• Taxi-wise, Uber and Lyft are popular in NYC and they’re relatively cheap than ordering in European countries. I don’t really use taxis that much as the public transport is usually good enough.
  • A lot of locations are defined by their cross streets, so rather than saying you live at 725 5th Avenue, you’d say you live at 56th and 5th (Street then Avenue). Even below Houston St (pronounced ‘How-stan’) where the Manhattan grid stops, you’d use cross-streets for locations, e.g. 72 Allen St is Allen and Grand as it’s on the corner of Grand St.
  • A good rule of thumb for navigating the Manhattan grid is it takes 1 min to walk between two streets (e.g. East 13th and 14th Streets) and 3 mins to walk between avenues (e.g. 5th and 6th Avenues). So to get from 56th and 5th to 50th and 6th, it’d be around 9 minutes walking (6 streets, one avenue).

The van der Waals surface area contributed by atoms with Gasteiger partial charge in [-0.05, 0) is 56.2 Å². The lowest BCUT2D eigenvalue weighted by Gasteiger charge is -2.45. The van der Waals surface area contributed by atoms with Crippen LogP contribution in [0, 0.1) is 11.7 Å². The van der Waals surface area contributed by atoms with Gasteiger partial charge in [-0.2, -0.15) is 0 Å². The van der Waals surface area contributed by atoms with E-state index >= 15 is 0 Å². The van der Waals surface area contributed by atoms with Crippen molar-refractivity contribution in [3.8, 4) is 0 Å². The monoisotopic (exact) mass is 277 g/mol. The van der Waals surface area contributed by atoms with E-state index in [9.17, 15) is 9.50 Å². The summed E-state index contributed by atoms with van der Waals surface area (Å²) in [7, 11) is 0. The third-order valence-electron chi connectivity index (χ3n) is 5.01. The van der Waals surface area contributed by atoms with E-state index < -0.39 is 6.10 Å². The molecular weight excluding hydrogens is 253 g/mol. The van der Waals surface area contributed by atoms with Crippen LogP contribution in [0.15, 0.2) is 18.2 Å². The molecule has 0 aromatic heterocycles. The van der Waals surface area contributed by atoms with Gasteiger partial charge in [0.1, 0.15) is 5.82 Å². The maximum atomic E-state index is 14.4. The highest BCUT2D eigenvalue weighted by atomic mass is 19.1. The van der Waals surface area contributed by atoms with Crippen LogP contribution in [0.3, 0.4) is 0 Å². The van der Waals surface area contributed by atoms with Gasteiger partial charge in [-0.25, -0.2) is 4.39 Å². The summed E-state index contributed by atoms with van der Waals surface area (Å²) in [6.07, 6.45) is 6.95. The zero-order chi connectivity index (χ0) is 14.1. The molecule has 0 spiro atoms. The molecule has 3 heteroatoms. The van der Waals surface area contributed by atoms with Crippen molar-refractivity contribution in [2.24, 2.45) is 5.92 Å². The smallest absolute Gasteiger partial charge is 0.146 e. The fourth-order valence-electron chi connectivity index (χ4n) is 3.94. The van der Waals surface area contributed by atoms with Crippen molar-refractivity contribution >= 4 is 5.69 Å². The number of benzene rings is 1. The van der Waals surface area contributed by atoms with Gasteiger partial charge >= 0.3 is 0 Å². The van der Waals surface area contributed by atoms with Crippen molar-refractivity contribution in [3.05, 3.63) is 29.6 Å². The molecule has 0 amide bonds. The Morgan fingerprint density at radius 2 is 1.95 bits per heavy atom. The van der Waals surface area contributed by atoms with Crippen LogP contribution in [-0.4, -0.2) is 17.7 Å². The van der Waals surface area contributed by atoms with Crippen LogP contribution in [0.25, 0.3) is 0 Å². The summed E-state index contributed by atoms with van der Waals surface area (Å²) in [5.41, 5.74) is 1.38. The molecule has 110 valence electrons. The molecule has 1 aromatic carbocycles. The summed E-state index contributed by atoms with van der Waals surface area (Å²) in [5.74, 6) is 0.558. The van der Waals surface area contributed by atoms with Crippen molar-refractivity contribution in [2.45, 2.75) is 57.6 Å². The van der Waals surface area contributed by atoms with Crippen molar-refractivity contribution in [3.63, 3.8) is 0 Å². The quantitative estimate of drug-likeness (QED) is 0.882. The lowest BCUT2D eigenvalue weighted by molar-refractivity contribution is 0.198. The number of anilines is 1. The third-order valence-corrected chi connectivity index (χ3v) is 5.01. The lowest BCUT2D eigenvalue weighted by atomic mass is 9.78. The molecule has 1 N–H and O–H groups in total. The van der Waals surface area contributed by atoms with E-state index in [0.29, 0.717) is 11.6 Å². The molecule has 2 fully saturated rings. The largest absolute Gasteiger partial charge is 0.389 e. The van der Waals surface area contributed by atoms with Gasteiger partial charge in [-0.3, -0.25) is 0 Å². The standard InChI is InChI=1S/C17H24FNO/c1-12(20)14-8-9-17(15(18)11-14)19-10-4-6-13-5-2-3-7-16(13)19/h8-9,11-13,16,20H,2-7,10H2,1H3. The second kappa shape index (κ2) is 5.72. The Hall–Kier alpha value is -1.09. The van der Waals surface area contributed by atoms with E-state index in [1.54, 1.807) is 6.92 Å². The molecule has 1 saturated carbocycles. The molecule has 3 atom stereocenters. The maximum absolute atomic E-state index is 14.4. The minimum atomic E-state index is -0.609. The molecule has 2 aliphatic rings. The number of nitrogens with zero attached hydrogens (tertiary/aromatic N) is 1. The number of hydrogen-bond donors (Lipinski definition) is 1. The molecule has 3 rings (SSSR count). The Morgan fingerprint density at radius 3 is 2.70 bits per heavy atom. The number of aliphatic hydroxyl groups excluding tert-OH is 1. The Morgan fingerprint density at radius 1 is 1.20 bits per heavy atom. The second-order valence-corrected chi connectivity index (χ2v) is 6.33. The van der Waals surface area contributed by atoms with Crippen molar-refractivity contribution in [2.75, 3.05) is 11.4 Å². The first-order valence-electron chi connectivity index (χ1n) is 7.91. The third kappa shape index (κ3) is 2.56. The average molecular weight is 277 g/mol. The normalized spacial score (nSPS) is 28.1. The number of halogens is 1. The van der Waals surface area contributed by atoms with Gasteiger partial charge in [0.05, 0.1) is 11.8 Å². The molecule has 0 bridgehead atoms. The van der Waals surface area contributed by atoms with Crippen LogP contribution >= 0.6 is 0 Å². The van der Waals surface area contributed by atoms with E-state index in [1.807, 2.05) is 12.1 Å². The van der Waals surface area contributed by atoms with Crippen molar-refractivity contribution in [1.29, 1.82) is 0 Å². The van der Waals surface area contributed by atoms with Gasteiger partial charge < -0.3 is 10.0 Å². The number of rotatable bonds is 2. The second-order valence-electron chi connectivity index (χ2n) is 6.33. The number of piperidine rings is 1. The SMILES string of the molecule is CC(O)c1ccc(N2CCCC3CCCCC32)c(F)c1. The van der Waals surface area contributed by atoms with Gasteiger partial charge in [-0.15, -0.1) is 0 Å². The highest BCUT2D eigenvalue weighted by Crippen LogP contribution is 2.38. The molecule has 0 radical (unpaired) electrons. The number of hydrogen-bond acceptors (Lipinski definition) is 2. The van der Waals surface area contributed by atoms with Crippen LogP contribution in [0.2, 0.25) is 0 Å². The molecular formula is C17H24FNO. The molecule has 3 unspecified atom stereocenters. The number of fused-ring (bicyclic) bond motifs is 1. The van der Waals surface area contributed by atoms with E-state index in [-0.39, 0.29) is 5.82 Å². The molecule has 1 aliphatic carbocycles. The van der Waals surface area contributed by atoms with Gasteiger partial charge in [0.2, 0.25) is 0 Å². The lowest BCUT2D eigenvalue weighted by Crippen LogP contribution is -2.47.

Day to day

  • For groceries, use Trader Joes. Other supermarkets are a lot more expensive. TJs don’t deliver so you might need to travel. If you’re lazy, Fresh Direct do deliver and they’ll give you some money off as a first time user.
  • It’s tempting to go out and eat every night, and I know a lot of people who do, including one person who hasn’t used his kitchen in 2 years, but resist the urge as it gets expensive quickly!
  • Most people get health insurance with their employer but if you don’t there’s sites like Oscar which let you buy it yourself. It’s disgustingly expensive to get covered (around $400/month for basic coverage) which is may shock you if you’re used to a national health service like any First World country should have.
  • With this lack of a safety net, there’s more homeless and mentally ill people who can’t get treated due a lack of free government services. I’ve been harassed several times but you learn to be stoic about it.
  • If you’re from Europe, you may notice a distinct lack of holidays in your work contract. This is because American bosses don’t really believe in taking time off. My wife’s contract states zero days holiday a year for instance. However your manager may be more flexible and there’s more public (or bank) holidays in the year. Also, don’t expect any maternity or paternity leave…